FDA commissioner Stephen Hahn (AP Images)

Stephen Hahn con­firmed as new FDA chief

The Sen­ate has vot­ed 72-18 to con­firm Stephen Hahn as the na­tion’s 24th com­mis­sion­er of food and drugs, ush­er­ing in a long­time re­searcher and med­ical ex­ec­u­tive that faced lit­tle back­lash in the con­fir­ma­tion process but was wide­ly seen as a sec­ondary choice for those around the agency.

Four ex-FDA chiefs and dozens of high-pro­file groups had pub­licly en­dorsed for the job act­ing com­mis­sion­er Ned Sharp­less, who served from Scott Got­tlieb’s sur­prise de­par­ture through No­vem­ber 1, when Pres­i­dent Don­ald Trump of­fi­cial­ly nom­i­nat­ed Hahn. Got­tlieb al­so gave his sup­port to Sharp­less on Twit­ter.

Brett Giroir has act­ed as com­mis­sion­er since Sharp­less’s de­par­ture.

The MD An­der­son ex­ec, though, large­ly sailed through his con­fir­ma­tion hear­ings last month. Con­tin­u­al­ly ex­tolling the virtues of sci­ence, da­ta and trans­paren­cy, Hahn evad­ed firm an­swers on ques­tions about drug pric­ing, opi­oids and e-cig­a­rettes that have be­come is­sues of na­tion­al de­bate.

“I’m very much in fa­vor of trans­paren­cy,” he said in re­sponse to a ques­tion from Re­pub­li­can Sen­a­tor Su­san Collins on Ab­b­Vie’s con­tro­ver­sial strat­e­gy to keep its Hu­mi­ra patents through 2023.

The vague stance – not un­com­mon for any con­fir­ma­tion hear­ing – fell well short of cost­ing him the job but was a fac­tor in how some sen­a­tors vot­ed. De­mo­c­ra­t­ic Sen­a­tor Mag­gie Has­san cit­ed non-com­mit­tal an­swers Hahn gave on e-cig­a­rettes and the agency’s his­to­ry with opi­oids in her “no” vote.

“The Food and Drug Ad­min­is­tra­tion has an es­sen­tial mis­sion to pro­tect the health and safe­ty of all Amer­i­cans – and its lead­ers must make de­ci­sions based on sci­ence, not po­lit­i­cal in­flu­ence,” Has­san said in a state­ment.

Many groups long close with the agency, in­clud­ing the Amer­i­can As­so­ci­a­tion for Can­cer Re­search, sup­port­ed Hahn once he was nom­i­nat­ed and pub­licly wel­comed the con­fir­ma­tion.

“The AACR is look­ing for­ward to work­ing close­ly with him and his ex­tra­or­di­nary team at the FDA to help fa­cil­i­tate and ex­pe­dite the de­vel­op­ment and ap­proval of safe and ef­fec­tive treat­ments for can­cer pa­tients,” they said in a state­ment.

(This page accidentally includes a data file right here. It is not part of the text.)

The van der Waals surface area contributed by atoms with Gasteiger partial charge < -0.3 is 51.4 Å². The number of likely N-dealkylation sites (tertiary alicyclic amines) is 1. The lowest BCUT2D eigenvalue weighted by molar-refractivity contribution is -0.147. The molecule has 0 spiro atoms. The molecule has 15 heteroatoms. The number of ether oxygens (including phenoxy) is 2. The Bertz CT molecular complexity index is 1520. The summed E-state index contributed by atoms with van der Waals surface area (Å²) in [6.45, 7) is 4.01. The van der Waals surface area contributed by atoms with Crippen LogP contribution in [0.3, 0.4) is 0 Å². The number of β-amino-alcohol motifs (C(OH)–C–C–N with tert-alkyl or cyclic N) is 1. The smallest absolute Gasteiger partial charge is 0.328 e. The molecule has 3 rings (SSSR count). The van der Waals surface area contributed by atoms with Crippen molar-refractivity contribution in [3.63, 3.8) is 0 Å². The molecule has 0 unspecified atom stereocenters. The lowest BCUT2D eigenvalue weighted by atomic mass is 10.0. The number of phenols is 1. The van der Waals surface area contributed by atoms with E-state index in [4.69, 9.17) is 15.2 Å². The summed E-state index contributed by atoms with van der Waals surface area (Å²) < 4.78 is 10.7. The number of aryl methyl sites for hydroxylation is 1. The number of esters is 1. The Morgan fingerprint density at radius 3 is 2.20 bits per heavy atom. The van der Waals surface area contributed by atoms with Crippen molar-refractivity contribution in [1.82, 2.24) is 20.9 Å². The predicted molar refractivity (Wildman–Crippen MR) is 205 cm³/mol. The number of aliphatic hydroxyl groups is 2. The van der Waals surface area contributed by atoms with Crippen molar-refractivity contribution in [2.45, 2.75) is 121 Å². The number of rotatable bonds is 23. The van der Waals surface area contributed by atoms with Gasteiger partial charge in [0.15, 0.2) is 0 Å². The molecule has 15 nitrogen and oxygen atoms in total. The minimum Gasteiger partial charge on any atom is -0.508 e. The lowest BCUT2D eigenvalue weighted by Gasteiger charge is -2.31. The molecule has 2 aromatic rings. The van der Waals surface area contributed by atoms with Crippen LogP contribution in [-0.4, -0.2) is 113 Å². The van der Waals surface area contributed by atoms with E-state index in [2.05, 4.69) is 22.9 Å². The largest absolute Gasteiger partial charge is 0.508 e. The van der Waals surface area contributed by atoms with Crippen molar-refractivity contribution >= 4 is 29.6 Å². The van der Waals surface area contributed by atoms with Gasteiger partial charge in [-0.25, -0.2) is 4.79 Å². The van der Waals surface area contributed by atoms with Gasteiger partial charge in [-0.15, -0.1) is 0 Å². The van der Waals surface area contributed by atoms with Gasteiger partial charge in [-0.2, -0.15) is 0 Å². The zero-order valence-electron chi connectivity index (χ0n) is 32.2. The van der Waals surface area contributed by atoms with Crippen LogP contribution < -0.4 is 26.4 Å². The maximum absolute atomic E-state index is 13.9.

Hahn comes with ex­pe­ri­ence in on­col­o­gy’s most cut­ting edge ther­a­pies, but he’s found him­self in con­tro­ver­sy be­fore, most re­cent­ly when Chi­nese re­searchers were dis­missed from MD An­der­son, rais­ing ques­tions about racial pro­fil­ing.

He steps in­to an FDA that faces its own bevy of ques­tions, in­clud­ing as to whether the agency’s push to get drugs to pa­tients as fast as pos­si­ble has gone too far.

What Will it Take to Re­al­ize the Promise and Po­ten­tial of Im­mune Cell Ther­a­pies?

What does it take to get to the finish line with a new cancer therapy – fast? With approvals in place and hundreds of immune cell therapy candidates in the pipeline, the global industry is poised to create a fundamental shift in cancer treatments towards precision medicine. At the same time, unique challenges associated with cell and process complexity present manufacturing bottlenecks that delay speed to market and heighten cost of goods sold (COGS) — these hurdles must be overcome to make precision treatments an option for every cancer patient. This series of articles highlights some of the key manufacturing challenges associated with the production of cell-based cancer therapies as well as the solutions needed to transcend them. Automation, process knowledge, scalability, and assured supply of high-quality starting material and reagents are all critical to realizing the full potential of CAR-based therapies and sustaining the momentum achieved in recent years. The articles will highlight leading-edge technologies that incorporate these features to integrate across workflows, accelerate timelines and reduce COGS – along with how these approaches are enabling the biopharmaceutical industry to cross the finish line faster with new treatment options for patients in need.

The biggest ques­tions fac­ing gene ther­a­py, the XLMTM com­mu­ni­ty, and Astel­las af­ter fourth pa­tient death

After three patients died last year in an Astellas gene therapy trial, the company halted the study and began figuring out how to safely get the program back on track. They would, executives eventually explained, cut the dose by more than half and institute a battery of other measures to try to prevent the same thing from happening again.

Then tragically, Astellas announced this week that the first patient to receive the new regimen had died, just weeks after administration.

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Lat­est news: It’s a no on uni­ver­sal boost­ers; Pa­tient death stuns gene ther­a­py field; In­side Tril­li­um’s $2.3B turn­around; and more

Welcome back to Endpoints Weekly, your review of the week’s top biopharma headlines. Want this in your inbox every Saturday morning? Current Endpoints readers can visit their reader profile to add Endpoints Weekly. New to Endpoints? Sign up here.